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(Prinz 2011)

More on Jesse Prinz http://j.mp/1hGhZqE


Is empathy necessary for morality
Jesse J. Prinz
In Amy Coplan & Peter Goldie (eds.), Empathy: Philosophical and Psychological Perspectives.
Oxford University Press 211--229 (2011)
"Before
 embarking
 on
 this
 campaign
 against
 empathy,
 I
 want
 to
 say
 a
 little
 more
 about
 the
target 
of
 the
 attack.
 What
 is
 empathy?
 And
 what
 would
it
mean
to
 say
 empathy 
is
 necessary
for 
morality?
 With
 respect
 to 
the 
first
 question,
 much
 has
 been
 written.
 Theories
 of
 empathy
 abound.
 Batson
 et
 al.
 (1995:
 1042)
 define
 empathy
 as,
“ as
 an other‐oriented
emotional
 response 
congruent
 with
 the
 perceived
 welfare
 of
 another
 person.”
 This
 is
 not
 the
 definition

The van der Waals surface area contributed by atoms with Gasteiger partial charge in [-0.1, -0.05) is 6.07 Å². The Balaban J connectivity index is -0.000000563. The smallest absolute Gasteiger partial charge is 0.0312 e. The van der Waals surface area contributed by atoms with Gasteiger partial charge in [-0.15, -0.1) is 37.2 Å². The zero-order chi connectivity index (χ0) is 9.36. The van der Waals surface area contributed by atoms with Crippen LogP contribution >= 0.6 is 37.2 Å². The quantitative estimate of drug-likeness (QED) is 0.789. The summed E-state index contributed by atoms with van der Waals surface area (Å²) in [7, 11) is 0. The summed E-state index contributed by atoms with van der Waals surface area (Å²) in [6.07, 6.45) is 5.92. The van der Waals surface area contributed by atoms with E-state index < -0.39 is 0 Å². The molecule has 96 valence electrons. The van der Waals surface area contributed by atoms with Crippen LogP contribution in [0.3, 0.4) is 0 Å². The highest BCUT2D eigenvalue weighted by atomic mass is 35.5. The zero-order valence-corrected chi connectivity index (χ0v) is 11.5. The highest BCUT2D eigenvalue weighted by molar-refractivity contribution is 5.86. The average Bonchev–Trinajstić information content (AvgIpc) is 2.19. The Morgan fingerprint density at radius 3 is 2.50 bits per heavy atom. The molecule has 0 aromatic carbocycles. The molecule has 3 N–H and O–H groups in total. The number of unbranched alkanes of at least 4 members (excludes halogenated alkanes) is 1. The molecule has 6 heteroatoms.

I
 will
 be
 using.
 Batson’s
 construct
 might
 be 
better
 characterized
 as
 “concern,”
because
 of
 its
 focus
 on
 another
 person’s
 welfare.
 Indeed,
 in
 much
 of
 his
 research
 he
 talks
 about
 “empathetic
 concern.”






AGAINST EMPATHY
JESSE PRINZ
Article first published online: 1 SEP 2011

abstract

"Empathy can be characterized as a vicarious emotion that one person experiences when reflecting on the emotion of another. So characterized, empathy is sometimes regarded as a precondition on moral judgment. This seems to have been Hume's view.

 I review various ways in which empathy might be regarded as a precondition and argue against each of them: empathy is not a component, a necessary cause, a reliable epistemic guide, a foundation for justification, or the motivating force behind our moral judgments. In fact, empathy is prone to biases that render it potentially harmful. 

Another construct—concern—fares somewhat better, but it is also of limited use. I argue that, instead of empathy, moral judgments involve emotions such as anger, disgust, guilt, and admiration. These, not empathy, provide the sentimental foundation for morality."

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